The SPICA mid- and far-infrared telescope will address fundamental issues in our understanding of star formation and ISM physics in galaxies. A particular hallmark of SPICA is the outstanding sensitivity enabled by the cold telescope, optimised detectors, and wide instantaneous bandwidth throughout the mid- and far-infrared. The spectroscopic, imaging, and polarimetric observations that SPICA will be able to collect will help in clarifying the complex physical mechanisms which underlie the baryon cycle of galaxies. In particular, (i) the access to a large suite of atomic and ionic fine-structure lines for large samples of galaxies will shed light on the origin of the observed spread in star-formation rates within and between galaxies, (ii) observations of HD rotational lines (out to ~10 Mpc) and fine structure lines such as [C ii] 158 μm (out to ~100 Mpc) will clarify the main reservoirs of interstellar matter in galaxies, including phases where CO does not emit, (iii) far-infrared spectroscopy of dust and ice features will address uncertainties in the mass and composition of dust in galaxies, and the contributions of supernovae to the interstellar dust budget will be quantified by photometry and monitoring of supernova remnants in nearby galaxies, (iv) observations of far-infrared cooling lines such as [O i] 63 μm from star-forming molecular clouds in our Galaxy will evaluate the importance of shocks to dissipate turbulent energy. The paper concludes with requirements for the telescope and instruments, and recommendations for the observing strategy.
The morphology of englacial drainage networks and their temporal evolution are poorly characterised, particularly within cold ice masses. At present, direct observations of englacial channels are restricted in both spatial and temporal resolution. Through novel use of a terrestrial laser scanning (TLS) system, the interior geometry of an englacial channel in Austre Brøggerbreen, Svalbard, was reconstructed and mapped. Twenty-eight laser scan surveys were conducted in March 2016, capturing the glacier surface around a moulin entrance and the uppermost 122 m reach of the adjoining conduit. The resulting point clouds provide detailed 3-D visualisation of the channel with point accuracy of 6.54 mm, despite low (<60%) overall laser returns as a result of the physical and optical properties of the clean ice, snow, hoar frost and sediment surfaces forming the conduit interior. These point clouds are used to map the conduit morphology, enabling extraction of millimetre-to-centimetre scale geometric measurements. The conduit meanders at a depth of 48 m, with a sinuosity of 2.7, exhibiting teardrop shaped cross-section morphology. This improvement upon traditional surveying techniques demonstrates the potential of TLS as an investigative tool to elucidate the nature of glacier hydrological networks, through reconstruction of channel geometry and wall composition.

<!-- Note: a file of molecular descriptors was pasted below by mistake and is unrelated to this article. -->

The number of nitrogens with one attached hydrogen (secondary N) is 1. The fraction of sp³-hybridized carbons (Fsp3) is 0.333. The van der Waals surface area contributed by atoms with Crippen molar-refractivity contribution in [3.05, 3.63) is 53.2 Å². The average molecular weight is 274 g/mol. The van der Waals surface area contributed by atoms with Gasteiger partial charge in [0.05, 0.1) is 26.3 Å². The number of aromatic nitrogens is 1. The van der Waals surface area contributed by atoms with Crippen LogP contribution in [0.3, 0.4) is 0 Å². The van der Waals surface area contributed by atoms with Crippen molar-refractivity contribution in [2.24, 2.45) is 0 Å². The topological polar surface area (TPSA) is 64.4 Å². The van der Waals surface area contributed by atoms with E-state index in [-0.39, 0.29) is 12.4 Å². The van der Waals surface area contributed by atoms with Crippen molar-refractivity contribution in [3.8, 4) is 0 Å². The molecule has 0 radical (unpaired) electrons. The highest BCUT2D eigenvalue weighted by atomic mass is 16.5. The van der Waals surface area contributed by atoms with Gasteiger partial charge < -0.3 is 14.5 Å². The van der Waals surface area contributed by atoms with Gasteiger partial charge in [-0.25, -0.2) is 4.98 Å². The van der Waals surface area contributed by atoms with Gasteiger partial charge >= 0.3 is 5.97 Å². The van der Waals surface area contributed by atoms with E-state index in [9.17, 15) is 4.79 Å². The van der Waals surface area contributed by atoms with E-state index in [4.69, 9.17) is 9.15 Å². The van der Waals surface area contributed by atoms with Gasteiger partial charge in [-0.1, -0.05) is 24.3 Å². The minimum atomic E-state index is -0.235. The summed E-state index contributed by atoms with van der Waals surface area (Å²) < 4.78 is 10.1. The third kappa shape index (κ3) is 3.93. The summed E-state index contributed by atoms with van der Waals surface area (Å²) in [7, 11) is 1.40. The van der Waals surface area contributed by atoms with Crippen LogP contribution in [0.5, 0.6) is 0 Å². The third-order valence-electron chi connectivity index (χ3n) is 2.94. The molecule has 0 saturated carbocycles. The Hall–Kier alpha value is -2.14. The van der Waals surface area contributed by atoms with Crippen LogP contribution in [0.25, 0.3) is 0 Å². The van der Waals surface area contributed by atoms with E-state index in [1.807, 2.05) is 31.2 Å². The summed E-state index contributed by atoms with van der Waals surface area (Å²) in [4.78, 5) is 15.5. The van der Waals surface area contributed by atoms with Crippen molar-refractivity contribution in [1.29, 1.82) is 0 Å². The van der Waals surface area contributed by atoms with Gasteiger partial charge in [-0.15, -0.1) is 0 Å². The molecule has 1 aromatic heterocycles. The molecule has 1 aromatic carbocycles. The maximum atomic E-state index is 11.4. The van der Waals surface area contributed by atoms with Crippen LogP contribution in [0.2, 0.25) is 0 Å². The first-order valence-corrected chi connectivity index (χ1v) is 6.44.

A range of endophenotypes characterise psychosis, however there has been limited work understanding if and how they are inter-related.
This multi-centre study includes 8754 participants: 2212 people with a psychotic disorder, 1487 unaffected relatives of probands, and 5055 healthy controls. We investigated cognition [digit span (N = 3127), block design (N = 5491), and the Rey Auditory Verbal Learning Test (N = 3543)], electrophysiology [P300 amplitude and latency (N = 1102)], and neuroanatomy [lateral ventricular volume (N = 1721)]. We used linear regression to assess the interrelationships between endophenotypes.
The P300 amplitude and latency were not associated (regression coef. −0.06, 95% CI −0.12 to 0.01, p = 0.060), and P300 amplitude was positively associated with block design (coef. 0.19, 95% CI 0.10–0.28, p < 0.001). There was no evidence of associations between lateral ventricular volume and the other measures (all p > 0.38). All the cognitive endophenotypes were associated with each other in the expected directions (all p < 0.001). Lastly, the relationships between pairs of endophenotypes were consistent in all three participant groups, differing for some of the cognitive pairings only in the strengths of the relationships.